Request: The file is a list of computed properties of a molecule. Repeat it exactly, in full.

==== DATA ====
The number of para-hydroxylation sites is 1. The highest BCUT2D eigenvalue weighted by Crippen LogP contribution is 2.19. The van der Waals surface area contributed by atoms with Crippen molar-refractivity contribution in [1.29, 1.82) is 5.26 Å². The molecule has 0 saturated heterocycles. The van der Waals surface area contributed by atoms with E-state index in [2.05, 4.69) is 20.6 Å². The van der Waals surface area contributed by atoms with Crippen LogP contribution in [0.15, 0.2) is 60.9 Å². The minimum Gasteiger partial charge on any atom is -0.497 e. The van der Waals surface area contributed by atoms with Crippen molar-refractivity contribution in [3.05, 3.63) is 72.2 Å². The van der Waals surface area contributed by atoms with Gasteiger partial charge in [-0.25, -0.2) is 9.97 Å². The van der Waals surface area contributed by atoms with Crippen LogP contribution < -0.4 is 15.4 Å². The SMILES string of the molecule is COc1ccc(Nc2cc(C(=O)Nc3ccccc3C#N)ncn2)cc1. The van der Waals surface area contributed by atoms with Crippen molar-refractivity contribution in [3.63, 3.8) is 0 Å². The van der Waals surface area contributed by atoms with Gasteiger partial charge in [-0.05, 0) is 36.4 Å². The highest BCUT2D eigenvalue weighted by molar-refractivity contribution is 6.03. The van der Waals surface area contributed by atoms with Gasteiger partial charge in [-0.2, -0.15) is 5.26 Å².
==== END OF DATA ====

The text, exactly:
The number of para-hydroxylation sites is 1. The highest BCUT2D eigenvalue weighted by Crippen LogP contribution is 2.19. The van der Waals surface area contributed by atoms with Crippen molar-refractivity contribution in [1.29, 1.82) is 5.26 Å². The molecule has 0 saturated heterocycles. The van der Waals surface area contributed by atoms with E-state index in [2.05, 4.69) is 20.6 Å². The van der Waals surface area contributed by atoms with Crippen LogP contribution in [0.15, 0.2) is 60.9 Å². The minimum Gasteiger partial charge on any atom is -0.497 e. The van der Waals surface area contributed by atoms with Crippen molar-refractivity contribution in [3.05, 3.63) is 72.2 Å². The van der Waals surface area contributed by atoms with Gasteiger partial charge in [-0.25, -0.2) is 9.97 Å². The van der Waals surface area contributed by atoms with Crippen LogP contribution < -0.4 is 15.4 Å². The SMILES string of the molecule is COc1ccc(Nc2cc(C(=O)Nc3ccccc3C#N)ncn2)cc1. The van der Waals surface area contributed by atoms with Crippen molar-refractivity contribution in [3.63, 3.8) is 0 Å². The van der Waals surface area contributed by atoms with Gasteiger partial charge in [-0.05, 0) is 36.4 Å². The highest BCUT2D eigenvalue weighted by molar-refractivity contribution is 6.03. The van der Waals surface area contributed by atoms with Gasteiger partial charge in [-0.2, -0.15) is 5.26 Å².